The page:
The man with no-one to mourn him
- Stewart Cooney, a 95-year-old war veteran, outlived his wife and son
- He was set for a "lonely funeral" attended only by a carer and a social worker
- An appeal to give him a good send-off was made on Facebook and in a local paper
When Stewart Cooney died at a nursing home in Leeds, only a handful of carers and a social worker took notice. But Dougie Eastwood, a trainer for the care service running Stewart's nursing home, was upset to think he would not be mourned.
"We're in the world for such a short time, no-one deserves to go to the grave without being recognised," he says.
"I asked one of the nurses about Stewart and she told me he had been in World War Two. He was in the Royal Artillery and served in Egypt and Sicily. It didn't feel right someone who served his country should pass by unnoticed."
Cooney, described by carers as "lovely" and "cheeky", was 95 when he died. His wife Betty passed away in 2008 and the couple's adopted son died in 2014.
"He would talk about his wife a lot, he called her Barnsley Betty, as that was where she was from," says Janine, a carer who worked with Cooney from 2012 to 2014.
"He had dementia so he would sometimes get a little confused and think he had been out doing things with them.
"He was always pleasant and loved to sing. He would sing whole Frank Sinatra songs and get us to join in."
He was moved to a nursing home in March this year, and died three months later.
Who was Stewart Cooney?
- Born in Dundee in 1921, he trained to be a jute weaver at 16
- Enlisted in the Royal Artillery in 1943 and fought in Egypt and Sicily, before taking part in the Battle of Monte Cassino in 1944
- Married Betty, a telephonist in the Royal Artillery, at Dalmeny Church in Midlothian in 1944
- Adopted a son, Niall, in 1953
- Worked as a loom tuner (looking after weaving machines) at a mill in Farsley, near Leeds
- Died at Colton Lodges Nursing Home in June 2016
According to the National Association of Funeral Directors, only a tiny proportion of funerals - no more than 1% - are attended by no family or friends.
"However, there are occasions when someone dies without family or friends to mourn them", says the NAFD's Deborah Smith. "The funeral director will often attend in these instances, together with someone such as a social worker or carer."
Funeral celebrant Lynda Gomersall thinks the number of such services is rising on account of Britain's rapidly ageing population.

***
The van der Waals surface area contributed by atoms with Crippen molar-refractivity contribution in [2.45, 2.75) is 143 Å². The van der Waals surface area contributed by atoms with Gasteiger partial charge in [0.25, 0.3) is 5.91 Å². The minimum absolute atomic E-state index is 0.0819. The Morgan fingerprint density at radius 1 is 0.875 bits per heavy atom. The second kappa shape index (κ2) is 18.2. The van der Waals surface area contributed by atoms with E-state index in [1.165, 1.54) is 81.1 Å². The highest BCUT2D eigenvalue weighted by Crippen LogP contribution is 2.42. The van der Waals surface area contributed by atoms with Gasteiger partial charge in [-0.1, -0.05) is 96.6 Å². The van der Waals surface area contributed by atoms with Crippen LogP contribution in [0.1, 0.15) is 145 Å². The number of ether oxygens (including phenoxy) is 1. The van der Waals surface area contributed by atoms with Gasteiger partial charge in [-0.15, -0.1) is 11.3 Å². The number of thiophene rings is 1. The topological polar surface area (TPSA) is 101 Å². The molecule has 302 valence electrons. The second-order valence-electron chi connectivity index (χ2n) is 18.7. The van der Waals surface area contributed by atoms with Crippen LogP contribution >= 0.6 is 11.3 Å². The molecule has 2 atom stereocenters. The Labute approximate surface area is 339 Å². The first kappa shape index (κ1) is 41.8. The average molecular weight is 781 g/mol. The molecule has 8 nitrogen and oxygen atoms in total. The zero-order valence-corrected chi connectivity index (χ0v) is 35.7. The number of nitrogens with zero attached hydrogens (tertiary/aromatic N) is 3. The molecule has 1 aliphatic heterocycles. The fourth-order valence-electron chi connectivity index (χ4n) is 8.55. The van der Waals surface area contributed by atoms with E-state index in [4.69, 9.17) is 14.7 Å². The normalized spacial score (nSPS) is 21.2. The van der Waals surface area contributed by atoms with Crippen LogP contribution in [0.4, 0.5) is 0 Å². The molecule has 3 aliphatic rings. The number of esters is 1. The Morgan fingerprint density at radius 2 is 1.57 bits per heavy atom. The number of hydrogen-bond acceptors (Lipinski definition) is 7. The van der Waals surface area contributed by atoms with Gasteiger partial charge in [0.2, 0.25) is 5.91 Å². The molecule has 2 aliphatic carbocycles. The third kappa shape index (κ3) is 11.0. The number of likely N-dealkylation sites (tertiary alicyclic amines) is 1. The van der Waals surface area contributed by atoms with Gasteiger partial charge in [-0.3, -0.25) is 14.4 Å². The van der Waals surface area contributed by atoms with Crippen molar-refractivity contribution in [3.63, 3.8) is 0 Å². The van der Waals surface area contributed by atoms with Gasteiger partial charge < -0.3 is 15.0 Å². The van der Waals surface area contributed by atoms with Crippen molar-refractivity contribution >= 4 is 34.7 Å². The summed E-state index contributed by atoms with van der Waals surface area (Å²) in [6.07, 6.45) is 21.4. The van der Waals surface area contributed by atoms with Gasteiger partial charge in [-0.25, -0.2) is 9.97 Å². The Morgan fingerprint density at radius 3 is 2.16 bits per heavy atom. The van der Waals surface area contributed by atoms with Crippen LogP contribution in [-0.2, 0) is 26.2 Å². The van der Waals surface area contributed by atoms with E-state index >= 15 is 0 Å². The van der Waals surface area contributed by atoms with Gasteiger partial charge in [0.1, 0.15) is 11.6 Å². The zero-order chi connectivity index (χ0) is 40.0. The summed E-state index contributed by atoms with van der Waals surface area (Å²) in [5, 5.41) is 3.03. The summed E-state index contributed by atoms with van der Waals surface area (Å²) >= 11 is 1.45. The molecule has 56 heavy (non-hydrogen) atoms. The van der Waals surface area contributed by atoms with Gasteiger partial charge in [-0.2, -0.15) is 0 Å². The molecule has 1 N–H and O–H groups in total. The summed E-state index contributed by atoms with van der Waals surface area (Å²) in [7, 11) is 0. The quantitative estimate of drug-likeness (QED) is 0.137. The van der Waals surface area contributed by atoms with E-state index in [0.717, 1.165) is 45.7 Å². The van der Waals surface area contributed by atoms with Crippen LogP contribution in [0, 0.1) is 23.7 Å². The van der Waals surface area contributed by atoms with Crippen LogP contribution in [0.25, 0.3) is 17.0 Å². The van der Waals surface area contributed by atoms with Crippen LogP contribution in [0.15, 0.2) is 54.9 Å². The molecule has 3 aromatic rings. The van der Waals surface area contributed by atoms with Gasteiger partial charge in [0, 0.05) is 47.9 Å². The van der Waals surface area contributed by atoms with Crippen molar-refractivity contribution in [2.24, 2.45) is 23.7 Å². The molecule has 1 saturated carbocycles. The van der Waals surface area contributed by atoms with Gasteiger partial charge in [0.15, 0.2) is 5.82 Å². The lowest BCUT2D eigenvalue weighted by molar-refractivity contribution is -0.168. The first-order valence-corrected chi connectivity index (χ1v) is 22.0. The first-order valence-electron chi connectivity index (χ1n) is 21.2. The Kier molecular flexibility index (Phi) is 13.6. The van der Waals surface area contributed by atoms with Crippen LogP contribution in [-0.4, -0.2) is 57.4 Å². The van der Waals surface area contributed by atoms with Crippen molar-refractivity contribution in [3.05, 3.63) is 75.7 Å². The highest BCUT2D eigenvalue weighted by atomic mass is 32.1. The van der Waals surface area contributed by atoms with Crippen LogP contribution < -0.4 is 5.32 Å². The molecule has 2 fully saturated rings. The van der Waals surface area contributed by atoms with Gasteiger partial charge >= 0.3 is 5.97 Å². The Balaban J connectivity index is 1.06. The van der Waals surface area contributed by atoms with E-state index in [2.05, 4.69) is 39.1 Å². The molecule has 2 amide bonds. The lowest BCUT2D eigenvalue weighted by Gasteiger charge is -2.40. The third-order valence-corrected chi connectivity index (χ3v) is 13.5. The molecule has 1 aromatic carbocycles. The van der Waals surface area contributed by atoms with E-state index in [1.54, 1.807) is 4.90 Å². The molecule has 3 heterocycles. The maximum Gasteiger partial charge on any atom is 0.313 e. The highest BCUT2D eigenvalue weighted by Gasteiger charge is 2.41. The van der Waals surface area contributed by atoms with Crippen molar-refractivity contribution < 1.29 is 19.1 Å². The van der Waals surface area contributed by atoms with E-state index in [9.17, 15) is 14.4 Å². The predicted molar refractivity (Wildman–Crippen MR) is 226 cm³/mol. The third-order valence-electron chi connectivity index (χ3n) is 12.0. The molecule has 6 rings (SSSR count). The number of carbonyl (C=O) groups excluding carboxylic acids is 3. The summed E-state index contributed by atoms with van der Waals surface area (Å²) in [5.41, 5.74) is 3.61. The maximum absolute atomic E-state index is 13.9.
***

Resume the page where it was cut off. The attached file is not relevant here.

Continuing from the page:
"Funeral directors I work with say they are becoming more common because people are living longer and are outliving their families," she says.
"It also becomes harder to track down friends and relatives if the person suffers from dementia later in life."
Dr Rebecca Nowland, from Bolton University, who has studied the impact of loneliness in Britain, notes that older people "can get forgotten".
"I think this is partly due to our modern lifestyle. We are so busy now and don't have the cross-generational connections we used to have," she says.
She thinks the reason people feel deeply uncomfortable about the idea of a "lonely funeral" is because - rightly or wrongly - we often judge our own worth by our value to others.
"As a social species recognition by others is important to us: it is something we seek out and crave. We value other people's opinions of us greatly as it helps us to feel connected to others. In addition, the absence of this or the rejection by other people is a very uncomfortable state to be in."
This helps explain the coda to Stewart Cooney's story.
Dougie Eastwood got in touch with the 269 Royal Artillery battery, who researched his military background and put a call-out for people to attend his service. Eastwood also spoke to the local newspaper and appealed for people to attend via social media. He was amazed by the response, with 40 phone calls offering support from flowers to military escorts.
"I'm humbled by how the army family and local community have come together," he says.
One of Stewart's former carers Janine, decided to go after finding out about the funeral on Facebook.
"I think he would have really liked it, especially with the military people coming," she says.
"He would have liked to have chatted with them - he was so proud of his time in the army."
Lynda Gomersall offered her services after seeing the appeal on Facebook. She spoke to Cooney's carers and looked through old records to write the eulogy.
"I don't think anybody should go without recognition, especially soldiers," she says.
Originally around three people were expected at Stewart Cooney's funeral. Instead, more than 200 turned up and those who didn't fit in the crematorium watched on screens outside.
The coffin was piped into the crematorium by a Scottish piper, in homage to Cooney's Scottish roots. Soldiers from a number of regiments were present and the Last Post was played.
"There were at least nine standards and three buglers who were in their thick red ceremonial uniforms with pointed helmets. Four Territorial Army soldiers flanked the coffin," Gomersall says.
"Some long lost relatives even turned up including his sister."
The coffin left the crematorium to Frank Sinatra's My Way and was placed in the hearse alongside a floral wreath depicting his army number. The cortege to Pudsey Cemetery in West Yorkshire included 66 motorbikes from the Royal British Legion Riders.
"It was a wonderful day. I hope we did Stewart proud."
Find out more
- 'We never let a brother go alone': Stewart Cooney's funeral today
- 'Paupers' funerals cost councils £1.7m
- The campaign to end loneliness
Follow Claire Bates on Twitter @batesybates